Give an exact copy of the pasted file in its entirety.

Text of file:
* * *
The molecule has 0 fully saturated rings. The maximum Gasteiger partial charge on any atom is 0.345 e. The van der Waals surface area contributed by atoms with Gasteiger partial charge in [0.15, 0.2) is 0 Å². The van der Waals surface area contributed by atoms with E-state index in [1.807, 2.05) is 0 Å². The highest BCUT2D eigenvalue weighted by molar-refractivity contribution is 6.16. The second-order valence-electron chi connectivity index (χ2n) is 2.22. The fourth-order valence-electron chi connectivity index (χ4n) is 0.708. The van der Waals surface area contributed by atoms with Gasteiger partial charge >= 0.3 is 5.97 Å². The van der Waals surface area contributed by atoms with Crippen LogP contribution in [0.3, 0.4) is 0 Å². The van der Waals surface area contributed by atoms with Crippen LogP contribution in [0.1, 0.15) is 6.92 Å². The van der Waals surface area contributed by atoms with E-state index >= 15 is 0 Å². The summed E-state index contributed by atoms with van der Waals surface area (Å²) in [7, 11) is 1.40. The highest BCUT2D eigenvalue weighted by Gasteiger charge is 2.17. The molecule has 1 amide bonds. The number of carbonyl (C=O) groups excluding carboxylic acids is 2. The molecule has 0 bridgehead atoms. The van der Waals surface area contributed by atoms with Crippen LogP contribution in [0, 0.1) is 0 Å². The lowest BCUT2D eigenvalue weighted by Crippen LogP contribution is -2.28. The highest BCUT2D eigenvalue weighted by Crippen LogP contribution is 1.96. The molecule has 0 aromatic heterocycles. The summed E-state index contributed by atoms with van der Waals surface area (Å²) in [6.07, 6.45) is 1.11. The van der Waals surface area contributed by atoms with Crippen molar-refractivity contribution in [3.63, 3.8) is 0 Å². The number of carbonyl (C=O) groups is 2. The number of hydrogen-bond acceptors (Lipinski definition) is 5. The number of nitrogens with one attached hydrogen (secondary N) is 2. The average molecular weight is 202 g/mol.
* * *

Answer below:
The molecule has 0 fully saturated rings. The maximum Gasteiger partial charge on any atom is 0.345 e. The van der Waals surface area contributed by atoms with Gasteiger partial charge in [0.15, 0.2) is 0 Å². The van der Waals surface area contributed by atoms with E-state index in [1.807, 2.05) is 0 Å². The highest BCUT2D eigenvalue weighted by molar-refractivity contribution is 6.16. The second-order valence-electron chi connectivity index (χ2n) is 2.22. The fourth-order valence-electron chi connectivity index (χ4n) is 0.708. The van der Waals surface area contributed by atoms with Gasteiger partial charge >= 0.3 is 5.97 Å². The van der Waals surface area contributed by atoms with Crippen LogP contribution in [0.3, 0.4) is 0 Å². The van der Waals surface area contributed by atoms with Crippen LogP contribution in [0.1, 0.15) is 6.92 Å². The van der Waals surface area contributed by atoms with E-state index >= 15 is 0 Å². The summed E-state index contributed by atoms with van der Waals surface area (Å²) in [7, 11) is 1.40. The highest BCUT2D eigenvalue weighted by Gasteiger charge is 2.17. The molecule has 1 amide bonds. The number of carbonyl (C=O) groups excluding carboxylic acids is 2. The molecule has 0 bridgehead atoms. The van der Waals surface area contributed by atoms with Crippen LogP contribution in [0, 0.1) is 0 Å². The lowest BCUT2D eigenvalue weighted by Crippen LogP contribution is -2.28. The highest BCUT2D eigenvalue weighted by Crippen LogP contribution is 1.96. The molecule has 0 aromatic heterocycles. The summed E-state index contributed by atoms with van der Waals surface area (Å²) in [6.07, 6.45) is 1.11. The van der Waals surface area contributed by atoms with Crippen molar-refractivity contribution in [3.63, 3.8) is 0 Å². The number of carbonyl (C=O) groups is 2. The number of hydrogen-bond acceptors (Lipinski definition) is 5. The number of nitrogens with one attached hydrogen (secondary N) is 2. The average molecular weight is 202 g/mol.